Osteoporotic fracture is associated with considerable morbidity and mortality in women throughout the world. However, significant variation in hip fracture rates among women from different nations has been observed and is likely to represent a combination of real and apparent differences due to ascertainment bias. Higher rates are observed in Caucasian women, with lowest rates observed in black women and intermediate rates among Asian women. These differences are likely to represent a combination of genetic and environmental differences; for example, among European women, the highest fracture rates are observed in Scandinavian women where vitamin D insufficiency is common. In all groups, an increase in absolute fracture numbers is anticipated due to demographic changes.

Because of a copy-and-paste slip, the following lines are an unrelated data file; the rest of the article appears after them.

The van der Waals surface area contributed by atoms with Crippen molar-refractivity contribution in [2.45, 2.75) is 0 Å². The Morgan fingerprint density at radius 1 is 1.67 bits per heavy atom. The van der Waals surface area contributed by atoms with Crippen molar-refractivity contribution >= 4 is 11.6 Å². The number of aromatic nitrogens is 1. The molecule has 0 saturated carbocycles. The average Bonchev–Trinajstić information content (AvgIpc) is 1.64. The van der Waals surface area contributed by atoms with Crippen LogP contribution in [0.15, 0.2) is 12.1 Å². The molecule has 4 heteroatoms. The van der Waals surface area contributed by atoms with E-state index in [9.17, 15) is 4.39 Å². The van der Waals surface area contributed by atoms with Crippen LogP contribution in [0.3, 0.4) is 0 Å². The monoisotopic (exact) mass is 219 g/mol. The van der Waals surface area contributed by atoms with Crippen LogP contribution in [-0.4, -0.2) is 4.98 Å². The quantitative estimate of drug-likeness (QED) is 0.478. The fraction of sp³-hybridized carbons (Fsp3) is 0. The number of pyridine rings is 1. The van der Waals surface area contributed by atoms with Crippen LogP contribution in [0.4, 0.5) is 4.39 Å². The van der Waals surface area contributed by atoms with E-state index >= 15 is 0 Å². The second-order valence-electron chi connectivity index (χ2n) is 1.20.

[Show abstract][Hide abstract] ABSTRACT: To analyse differences in the incidence of hip fracture in people older than 65 years in the 17 autonomous communities (AA. CC.) (regions) of the Spanish state in the 1997-2010 period.
Data provided are for informational purposes only. Although carefully collected, accuracy cannot be guaranteed. The impact factor represents a rough estimation of the journal's impact factor and does not reflect the actual current impact factor. Publisher conditions are provided by RoMEO. Differing provisions from the publisher's actual policy or licence agreement may be applicable.